Corilagin inhibits the double strand break-triggered NF-kappaB pathway in irradiated microglial cells.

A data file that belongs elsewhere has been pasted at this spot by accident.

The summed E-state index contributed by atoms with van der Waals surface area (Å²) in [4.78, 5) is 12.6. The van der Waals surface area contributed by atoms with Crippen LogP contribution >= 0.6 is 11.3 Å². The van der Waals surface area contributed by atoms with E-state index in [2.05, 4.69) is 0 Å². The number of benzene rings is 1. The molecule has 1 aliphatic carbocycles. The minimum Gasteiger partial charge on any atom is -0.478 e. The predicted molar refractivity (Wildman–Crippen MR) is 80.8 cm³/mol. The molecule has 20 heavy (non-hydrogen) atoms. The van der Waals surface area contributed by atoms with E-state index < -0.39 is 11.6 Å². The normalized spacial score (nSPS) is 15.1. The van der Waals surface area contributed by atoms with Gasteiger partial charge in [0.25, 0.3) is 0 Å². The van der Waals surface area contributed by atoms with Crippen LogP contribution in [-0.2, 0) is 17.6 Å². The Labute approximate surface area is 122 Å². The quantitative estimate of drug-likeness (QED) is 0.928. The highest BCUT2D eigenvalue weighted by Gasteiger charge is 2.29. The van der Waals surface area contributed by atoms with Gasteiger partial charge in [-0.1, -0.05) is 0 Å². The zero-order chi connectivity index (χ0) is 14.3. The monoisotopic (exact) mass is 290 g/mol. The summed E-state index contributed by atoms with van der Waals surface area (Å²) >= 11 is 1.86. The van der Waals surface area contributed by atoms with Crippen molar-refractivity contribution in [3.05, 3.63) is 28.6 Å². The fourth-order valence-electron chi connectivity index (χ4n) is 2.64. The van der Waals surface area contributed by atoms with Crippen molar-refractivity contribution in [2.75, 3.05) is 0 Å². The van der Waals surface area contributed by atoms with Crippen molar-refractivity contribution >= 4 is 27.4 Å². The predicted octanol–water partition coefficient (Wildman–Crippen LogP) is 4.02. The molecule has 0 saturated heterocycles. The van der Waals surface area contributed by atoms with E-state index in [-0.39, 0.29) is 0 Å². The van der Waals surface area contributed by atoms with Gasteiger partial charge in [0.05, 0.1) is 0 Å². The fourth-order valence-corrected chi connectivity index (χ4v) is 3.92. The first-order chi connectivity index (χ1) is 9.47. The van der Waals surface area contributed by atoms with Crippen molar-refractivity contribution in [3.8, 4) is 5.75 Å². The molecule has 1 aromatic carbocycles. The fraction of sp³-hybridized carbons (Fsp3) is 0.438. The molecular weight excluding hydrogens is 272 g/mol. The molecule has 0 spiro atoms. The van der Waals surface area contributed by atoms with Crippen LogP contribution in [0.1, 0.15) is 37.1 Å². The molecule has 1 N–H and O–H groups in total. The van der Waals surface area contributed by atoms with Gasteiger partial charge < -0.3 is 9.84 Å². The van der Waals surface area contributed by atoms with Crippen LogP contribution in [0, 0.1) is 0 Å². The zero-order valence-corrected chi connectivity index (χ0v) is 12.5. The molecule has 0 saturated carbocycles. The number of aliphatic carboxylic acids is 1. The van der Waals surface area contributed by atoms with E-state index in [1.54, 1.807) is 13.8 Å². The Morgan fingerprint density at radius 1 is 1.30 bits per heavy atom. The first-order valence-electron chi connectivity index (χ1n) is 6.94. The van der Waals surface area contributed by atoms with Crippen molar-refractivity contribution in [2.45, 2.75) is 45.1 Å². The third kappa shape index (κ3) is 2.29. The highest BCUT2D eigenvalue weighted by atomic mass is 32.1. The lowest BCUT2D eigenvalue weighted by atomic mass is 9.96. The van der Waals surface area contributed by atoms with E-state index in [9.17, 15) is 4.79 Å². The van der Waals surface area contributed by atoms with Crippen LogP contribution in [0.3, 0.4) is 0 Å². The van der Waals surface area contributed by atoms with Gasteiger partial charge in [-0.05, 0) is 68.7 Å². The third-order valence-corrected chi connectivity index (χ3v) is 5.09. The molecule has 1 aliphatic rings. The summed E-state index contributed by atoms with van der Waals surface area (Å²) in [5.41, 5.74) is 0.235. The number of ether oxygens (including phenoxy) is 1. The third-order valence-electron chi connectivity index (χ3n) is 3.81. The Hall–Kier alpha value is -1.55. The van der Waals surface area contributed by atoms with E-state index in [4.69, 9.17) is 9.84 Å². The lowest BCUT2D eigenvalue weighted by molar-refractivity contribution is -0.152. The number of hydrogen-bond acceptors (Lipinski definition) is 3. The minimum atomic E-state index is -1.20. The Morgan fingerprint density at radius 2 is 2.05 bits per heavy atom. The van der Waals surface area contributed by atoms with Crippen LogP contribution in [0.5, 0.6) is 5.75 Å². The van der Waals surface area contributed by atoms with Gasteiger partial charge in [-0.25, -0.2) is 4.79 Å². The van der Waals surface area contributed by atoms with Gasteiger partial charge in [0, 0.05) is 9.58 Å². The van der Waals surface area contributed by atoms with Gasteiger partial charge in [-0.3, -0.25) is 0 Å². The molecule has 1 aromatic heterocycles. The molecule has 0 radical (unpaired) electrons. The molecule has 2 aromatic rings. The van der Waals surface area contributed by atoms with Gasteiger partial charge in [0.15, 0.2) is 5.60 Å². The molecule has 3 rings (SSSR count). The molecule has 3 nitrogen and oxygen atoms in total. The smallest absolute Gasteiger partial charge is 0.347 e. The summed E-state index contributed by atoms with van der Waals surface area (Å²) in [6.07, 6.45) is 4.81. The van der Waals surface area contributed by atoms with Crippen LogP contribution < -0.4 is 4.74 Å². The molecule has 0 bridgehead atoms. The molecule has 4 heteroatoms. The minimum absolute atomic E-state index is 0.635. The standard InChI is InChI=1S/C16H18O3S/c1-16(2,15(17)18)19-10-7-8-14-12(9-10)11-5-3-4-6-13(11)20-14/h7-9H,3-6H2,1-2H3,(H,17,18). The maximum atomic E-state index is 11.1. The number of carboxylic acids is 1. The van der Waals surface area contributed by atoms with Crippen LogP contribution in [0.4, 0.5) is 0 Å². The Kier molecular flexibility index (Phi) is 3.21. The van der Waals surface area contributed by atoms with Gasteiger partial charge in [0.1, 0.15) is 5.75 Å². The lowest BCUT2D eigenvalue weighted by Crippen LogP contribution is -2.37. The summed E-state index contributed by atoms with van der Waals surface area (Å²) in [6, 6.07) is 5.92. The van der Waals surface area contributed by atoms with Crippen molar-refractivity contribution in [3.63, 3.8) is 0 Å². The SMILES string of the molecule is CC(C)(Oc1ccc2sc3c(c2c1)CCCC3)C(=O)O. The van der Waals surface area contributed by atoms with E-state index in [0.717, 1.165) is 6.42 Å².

ABSTRACT Microglia, the resident immune cells of the central nervous system (CNS), are activated by various stimuli. Resting microglia are the basis of normal neurogenesis, while activated microglia may inhibit neurogenesis through the production of pro-inflammatory mediators and cytokines. Recent research suggests that microglia are activated by irradiation. This may play a role in radiation-induced brain injury (RIBI). DNA double-strand breaks (DSBs), the most deleterious form of DNA damage after ionizing radiation, may rapidly trigger the activation of the NF-kappaB pathway via p53-induced protein leading to the release of pro-inflammatory mediators and cytokines. Thus, a negative regulator of the NF-kappaB pathway that inhibits radiation-induced microglia activation could be used to treat RIBI. Corilagin, a member of the tannin family, inhibits NF-kappaB pathway activation. In the present study, we examined the inhibitory effects of corilagin on radiation-induced microglia activation using a variety of techniques. Our data suggest that corilagin inhibits radiation-induced microglia activation via suppression of the NF-kappaB pathway and the compound is a potential treatment for RIBI.